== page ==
Israel's Supreme Court rejected an appeal by human rights groups on Thursday for an injunction against fuel cuts to the Gaza Strip, rejecting their argument that the cuts cause humanitarian harm.
Israel instituted the cuts as part of a policy of pressure to stop daily rocket fire at Israel by Gaza militants.
The court ruled that reducing fuel supplies could hinder Gaza militants from targeting border towns with primitive rockets called Qassams, and would not cause a crisis in the impoverished territory.
Gaza depends on Israel for all its fuel. Israel began reducing fuel supplies in October and gasoline supplies have been cut by 33-45 percent so far, according to statistics provided by Gisha, one of the groups that filed the appeal.
''Reducing fuel supplies hits the terror infrastructure and hinders its ability to attack Israeli citizens,'' the court said in its decision. The court said it took Gaza's civilian population into consideration and would monitor the affects of the fuel cuts to prevent a humanitarian crisis. Another hearing was set for Feb. 8.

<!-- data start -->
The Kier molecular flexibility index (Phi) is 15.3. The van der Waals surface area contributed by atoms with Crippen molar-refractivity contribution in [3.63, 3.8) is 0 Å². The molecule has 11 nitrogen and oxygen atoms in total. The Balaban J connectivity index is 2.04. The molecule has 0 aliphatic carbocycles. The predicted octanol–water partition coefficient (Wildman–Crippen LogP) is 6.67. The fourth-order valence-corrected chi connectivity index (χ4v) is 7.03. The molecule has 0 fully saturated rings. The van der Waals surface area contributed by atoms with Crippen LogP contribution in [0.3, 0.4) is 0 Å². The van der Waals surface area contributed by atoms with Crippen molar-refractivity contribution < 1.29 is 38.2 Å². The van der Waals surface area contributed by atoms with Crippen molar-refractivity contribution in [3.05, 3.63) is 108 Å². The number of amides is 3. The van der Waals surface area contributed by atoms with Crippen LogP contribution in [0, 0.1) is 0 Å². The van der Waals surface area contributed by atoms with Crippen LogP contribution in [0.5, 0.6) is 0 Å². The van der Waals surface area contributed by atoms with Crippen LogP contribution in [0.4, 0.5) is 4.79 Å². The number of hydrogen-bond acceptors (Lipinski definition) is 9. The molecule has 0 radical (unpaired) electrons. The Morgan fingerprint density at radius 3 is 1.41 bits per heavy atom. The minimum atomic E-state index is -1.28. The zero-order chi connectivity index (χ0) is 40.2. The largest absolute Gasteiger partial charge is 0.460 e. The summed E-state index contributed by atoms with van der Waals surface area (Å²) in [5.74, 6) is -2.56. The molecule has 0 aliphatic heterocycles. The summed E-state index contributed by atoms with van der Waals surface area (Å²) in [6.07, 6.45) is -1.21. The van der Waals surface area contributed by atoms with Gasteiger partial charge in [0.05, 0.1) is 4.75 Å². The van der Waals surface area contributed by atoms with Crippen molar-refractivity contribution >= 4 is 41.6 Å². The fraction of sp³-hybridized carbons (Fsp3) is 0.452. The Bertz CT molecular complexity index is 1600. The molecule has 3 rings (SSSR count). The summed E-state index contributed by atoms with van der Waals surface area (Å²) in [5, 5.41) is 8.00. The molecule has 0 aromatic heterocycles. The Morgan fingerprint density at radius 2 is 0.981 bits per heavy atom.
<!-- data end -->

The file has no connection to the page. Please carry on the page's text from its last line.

Gisha director Sari Bashi disagreed with the court's reasoning. ''These punitive measures are repeatedly pushing Gaza residents to the brink without any legitimate security justification,'' she said.
''Preventing health care workers from driving to patients in need does not stop Qassam rocket fire ... and only makes more innocent civilians suffer,'' Bashi said.
Israel, which considers Hamas a terrorist group, has declared Gaza a ''hostile entity'' and closed its borders, halting almost all trade.